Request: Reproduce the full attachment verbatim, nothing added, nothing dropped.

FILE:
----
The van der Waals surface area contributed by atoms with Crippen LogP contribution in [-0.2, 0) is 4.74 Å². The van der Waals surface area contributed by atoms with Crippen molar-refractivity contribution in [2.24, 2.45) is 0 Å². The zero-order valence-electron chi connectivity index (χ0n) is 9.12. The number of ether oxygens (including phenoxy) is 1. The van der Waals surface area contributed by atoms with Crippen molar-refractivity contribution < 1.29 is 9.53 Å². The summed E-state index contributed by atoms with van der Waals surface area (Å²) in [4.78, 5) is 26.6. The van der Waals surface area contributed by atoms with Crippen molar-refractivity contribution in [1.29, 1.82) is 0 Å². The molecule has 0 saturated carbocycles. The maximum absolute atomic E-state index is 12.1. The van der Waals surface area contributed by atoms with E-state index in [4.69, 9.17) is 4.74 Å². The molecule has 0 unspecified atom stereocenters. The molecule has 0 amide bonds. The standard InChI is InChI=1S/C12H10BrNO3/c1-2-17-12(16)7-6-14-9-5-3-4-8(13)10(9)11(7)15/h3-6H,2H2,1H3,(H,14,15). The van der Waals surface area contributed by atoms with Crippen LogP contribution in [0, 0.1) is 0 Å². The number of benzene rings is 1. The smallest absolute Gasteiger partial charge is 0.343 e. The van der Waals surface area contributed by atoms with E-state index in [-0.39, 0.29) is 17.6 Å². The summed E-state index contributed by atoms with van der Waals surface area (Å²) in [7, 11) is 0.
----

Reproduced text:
The van der Waals surface area contributed by atoms with Crippen LogP contribution in [-0.2, 0) is 4.74 Å². The van der Waals surface area contributed by atoms with Crippen molar-refractivity contribution in [2.24, 2.45) is 0 Å². The zero-order valence-electron chi connectivity index (χ0n) is 9.12. The number of ether oxygens (including phenoxy) is 1. The van der Waals surface area contributed by atoms with Crippen molar-refractivity contribution < 1.29 is 9.53 Å². The summed E-state index contributed by atoms with van der Waals surface area (Å²) in [4.78, 5) is 26.6. The van der Waals surface area contributed by atoms with Crippen molar-refractivity contribution in [1.29, 1.82) is 0 Å². The molecule has 0 saturated carbocycles. The maximum absolute atomic E-state index is 12.1. The van der Waals surface area contributed by atoms with E-state index in [4.69, 9.17) is 4.74 Å². The molecule has 0 unspecified atom stereocenters. The molecule has 0 amide bonds. The standard InChI is InChI=1S/C12H10BrNO3/c1-2-17-12(16)7-6-14-9-5-3-4-8(13)10(9)11(7)15/h3-6H,2H2,1H3,(H,14,15). The van der Waals surface area contributed by atoms with Crippen LogP contribution in [0, 0.1) is 0 Å². The number of benzene rings is 1. The smallest absolute Gasteiger partial charge is 0.343 e. The van der Waals surface area contributed by atoms with E-state index in [-0.39, 0.29) is 17.6 Å². The summed E-state index contributed by atoms with van der Waals surface area (Å²) in [7, 11) is 0.